If direct measurement is not feasible, you can also estimate end outcomes by using existing research, past program data, data for similar sorts of programming, or other methods that can help you draw connections between the work being done and the resulting impacts. For the program training teachers, you might point to this study which showcases that teachers who connect learning back to students' lives result in improved student learning. Therefore, if you train teachers on this, you can point to the outcome of improved academic performance. For resources on existing research, review this comprehensive list put together by True Impact.

Ultimately, we want to meet you where you are at in your measurement journey and if directly measuring is not yet feasible, that is totally acceptable!

4. Strengthen your measurement practices

Finally, this process may have elevated areas for improvement in your measurement approach. Perhaps you solely capture data of the teachers being trained, but you now see opportunities to gather student data to help tell the story of your organization's full impact. If this is something you want to improve upon, you can start by reviewing this list of measurement resources or reach out to the True Impact team directly for support and guidance.


The following table illustrates how we would represent various types of programs in the True Impact model:

Intervention type

Who is immediately served or what capacity is built? 

Program Development

Who is the end beneficiary?


What are sample outcomes?


A program that trains teachers

Teachers being trained

Students of the teachers trained

Students improving their academic performance

A program that trains volunteers to respond to disasters

Volunteers being trained

Community members where the volunteers are located

Community members improving safety

An organization that regrants to local community organizations

Community organizations being granted money:

1. Homeless shelter

2. Church

3. Community center

1. People who live in the shelter

2. Church congregation

3. Community members utilizing the center

1. Beneficiaries attain, retain, or improve housing

2. Congregation improves wellbeing 

3Community members gain safe and affirming environments

An organization that incubates social change leadership and strategy

Organizations, leaders, and impact entrepreneurs in the local ecosystem who advocate for policy change

Community members that benefit from policy change and power building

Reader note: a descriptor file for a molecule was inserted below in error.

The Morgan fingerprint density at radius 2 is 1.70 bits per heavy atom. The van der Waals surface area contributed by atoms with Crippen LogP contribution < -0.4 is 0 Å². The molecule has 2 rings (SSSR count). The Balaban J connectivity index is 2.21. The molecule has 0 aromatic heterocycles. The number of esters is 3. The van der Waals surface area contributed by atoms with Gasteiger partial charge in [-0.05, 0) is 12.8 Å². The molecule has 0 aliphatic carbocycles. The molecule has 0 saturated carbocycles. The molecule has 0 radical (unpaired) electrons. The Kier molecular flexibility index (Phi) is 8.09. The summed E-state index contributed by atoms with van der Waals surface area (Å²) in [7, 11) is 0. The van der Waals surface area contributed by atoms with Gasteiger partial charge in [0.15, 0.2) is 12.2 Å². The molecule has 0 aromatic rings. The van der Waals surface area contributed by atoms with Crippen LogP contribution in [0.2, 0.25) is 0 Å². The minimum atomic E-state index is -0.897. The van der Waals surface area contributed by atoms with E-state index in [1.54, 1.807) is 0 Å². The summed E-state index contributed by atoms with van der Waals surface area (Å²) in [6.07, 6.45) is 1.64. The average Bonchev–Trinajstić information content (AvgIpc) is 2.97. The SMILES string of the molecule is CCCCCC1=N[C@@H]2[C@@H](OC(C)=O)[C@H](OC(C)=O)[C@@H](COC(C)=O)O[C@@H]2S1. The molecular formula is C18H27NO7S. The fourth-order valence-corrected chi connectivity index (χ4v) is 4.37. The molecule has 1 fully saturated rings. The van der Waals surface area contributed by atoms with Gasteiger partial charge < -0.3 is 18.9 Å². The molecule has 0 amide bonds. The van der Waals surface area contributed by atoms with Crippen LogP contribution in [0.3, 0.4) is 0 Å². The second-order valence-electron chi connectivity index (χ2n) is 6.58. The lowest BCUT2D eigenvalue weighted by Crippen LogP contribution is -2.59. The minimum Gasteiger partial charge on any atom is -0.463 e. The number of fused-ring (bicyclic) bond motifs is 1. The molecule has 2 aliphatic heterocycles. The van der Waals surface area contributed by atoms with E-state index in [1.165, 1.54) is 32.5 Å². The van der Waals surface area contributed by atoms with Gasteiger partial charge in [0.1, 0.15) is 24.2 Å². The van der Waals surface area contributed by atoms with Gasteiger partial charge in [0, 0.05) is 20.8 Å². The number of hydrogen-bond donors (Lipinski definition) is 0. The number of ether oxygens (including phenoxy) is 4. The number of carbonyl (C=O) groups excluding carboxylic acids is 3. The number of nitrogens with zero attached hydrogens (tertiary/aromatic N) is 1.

Community members gain financial strength

An organization that co-designs programs to address community needs 

Stakeholders involved in the co-design process

Community members then impacted by the program(s) created

Community members achieve or improve food security

A Housing Assessment for the city planning office

Influencers activated through housing study

Number of people who gain housing if study recommendations are implemented

People who attain housing if study recommendations are implemented

Infrastructure improvements (parks, municipal buildings revitalization)

Infrastructure improvements made

People who use facilities

People gain improved access to community resources

Finally, to fully illustrate the example of a teacher training program and how that would ultimately look in a True Impact report, review the following logic model example:

Stage Indicator

Program Development iconProgram Development

1 program resource developed

  • Success Criteria: A toolkit of best practices co-created with teachers involved in training sessions
  • Directly Measured: Staff or administrative project monitoring

100 staff trained

  • Success Criteria: Teachers involved in weekly training sessions for 12 weeks
  • Directly Measured: Staff or administrative project monitoring

Reach iconReach

2,500 people reached

  • Success Criteria: Number of students taught in one school year by the teachers who participated in the training program
  • Directly Measured: Participant sign-in, attendance lists, or usage logs

Succeed iconSucceed

2,000 improve academic performance

  • Success Criteria: Students who increased their grades in at least one subject during the school year
  • Estimate:  Published studies or data from similar programs with documented social impact